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IUPAC name
Other names
naramycin a, hizarocin
actidione, actispray
kaken, U-4527
66-81-9 YesY
ChEBI CHEBI:27641 YesY
ChEMBL ChEMBL123292 YesY
ChemSpider 5962 YesY
Jmol 3D model Interactive image
KEGG C06685 N
PubChem 6197
RTECS number MA4375000
UNII 98600C0908 YesY
Molar mass 281.35 g·mol−1
Appearance Colorless crystals
Melting point 119.5 to 121 °C (247.1 to 249.8 °F; 392.6 to 394.1 K)
Safety data sheet Oxford MSDS
Toxic (T)
R-phrases R26 R27 R28
Except where otherwise noted, data are given for materials in their standard state (at 25 °C [77 °F], 100 kPa).
N verify (what is YesYN ?)
Infobox references

Cycloheximide is an eukaryote protein synthesis inhibitor, produced by the bacterium Streptomyces griseus. Cycloheximide exerts its effect by interfering with the translocation step in protein synthesis (movement of two tRNA molecules and mRNA in relation to the ribosome) thus blocking translational elongation. Cycloheximide is widely used in biomedical research to inhibit protein synthesis in eukaryotic cells studied in vitro (i.e. outside of organisms). It is inexpensive and works rapidly. Its effects are rapidly reversed by simply removing it from the culture medium.

Due to significant toxic side effects, including DNA damage, teratogenesis, and other reproductive effects (including birth defects and toxicity to sperm[1]), cycloheximide is generally used only in in vitro research applications, and is not suitable for human use as a therapeutic compound. Although it has been used as a fungicide in agricultural applications, this application is now decreasing as the health risks have become better understood.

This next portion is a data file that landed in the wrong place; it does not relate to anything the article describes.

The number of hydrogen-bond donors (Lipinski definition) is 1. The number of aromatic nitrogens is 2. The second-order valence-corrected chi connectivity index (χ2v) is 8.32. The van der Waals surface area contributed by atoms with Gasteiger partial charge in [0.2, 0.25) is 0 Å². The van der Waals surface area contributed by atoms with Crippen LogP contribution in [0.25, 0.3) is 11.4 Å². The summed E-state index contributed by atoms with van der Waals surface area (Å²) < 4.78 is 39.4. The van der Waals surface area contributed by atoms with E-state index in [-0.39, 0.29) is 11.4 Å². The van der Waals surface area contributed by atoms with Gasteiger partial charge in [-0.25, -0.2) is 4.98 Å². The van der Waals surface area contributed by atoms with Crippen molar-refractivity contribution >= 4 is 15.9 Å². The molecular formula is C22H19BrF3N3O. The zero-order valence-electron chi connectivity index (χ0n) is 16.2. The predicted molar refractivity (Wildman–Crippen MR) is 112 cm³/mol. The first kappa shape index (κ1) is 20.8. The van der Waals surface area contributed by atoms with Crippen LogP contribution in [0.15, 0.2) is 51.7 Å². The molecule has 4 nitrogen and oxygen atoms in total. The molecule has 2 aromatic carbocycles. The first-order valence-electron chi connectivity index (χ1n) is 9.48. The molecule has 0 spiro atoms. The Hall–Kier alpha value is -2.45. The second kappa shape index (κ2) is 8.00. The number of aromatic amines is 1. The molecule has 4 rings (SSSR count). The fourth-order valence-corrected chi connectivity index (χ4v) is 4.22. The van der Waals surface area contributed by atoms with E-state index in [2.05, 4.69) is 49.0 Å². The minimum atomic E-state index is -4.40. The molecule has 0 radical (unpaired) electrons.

Because cycloheximide is degraded by alkaline conditions (pH > 7), decontamination of work surfaces and containers can be achieved by washing with a non-harmful alkali solution such as soap.

It is classified as an extremely hazardous substance in the United States as defined in Section 302 of the U.S. Emergency Planning and Community Right-to-Know Act (42 U.S.C. 11002), and is subject to strict reporting requirements by facilities which produce, store, or use it in significant quantities.[2]

Experimental applications[edit]

Cycloheximide can be used as an experimental tool in molecular biology to determine the half-life of a protein. Treating cells with cycloheximide in a time-course experiment followed by Western blotting of the cell lysates for the protein of interest can show differences in protein half-life. Cycloheximide treatment provides the ability to observe the half-life of a protein without confounding contributions from transcription or translation.

It is used as a plant growth regulator to stimulate ethylene production. It is used as a rodenticide and other animal pesticide. It is also used in media to detect unwanted bacteria in beer fermentation by suppressing yeasts and molds growth in test medium.

The translational elongation freezing properties of cycloheximide are also used for ribosome profiling / translational profiling. Translation is halted via the addition of cycloheximide, and the DNA/RNA in the cell is then nuclease treated. The ribosome-bound parts of RNA can then be sequenced.

Spectrum of fungal susceptibility[edit]

Cycloheximide has been used to isolate dermatophytes and inhibit the growth of fungi in brewing test media. The following represents susceptibility data for a few commonly targeted fungi:[3]

  • Candidia albicans: 12.5 μg/ml
  • Mycosphaerella graminicola: 47.2 μg/ml - 85.4 μg/ml
  • Saccharomyces cerevisiae: 0.05 μg/ml - 1.6 μg/ml
  • Scytalidium dimidiatum is a tinea pedis like infection resistant to most antifungals. it responds to cycloheximide ,so, it should be cultured in a medium free of cycloheximide.

See also[edit]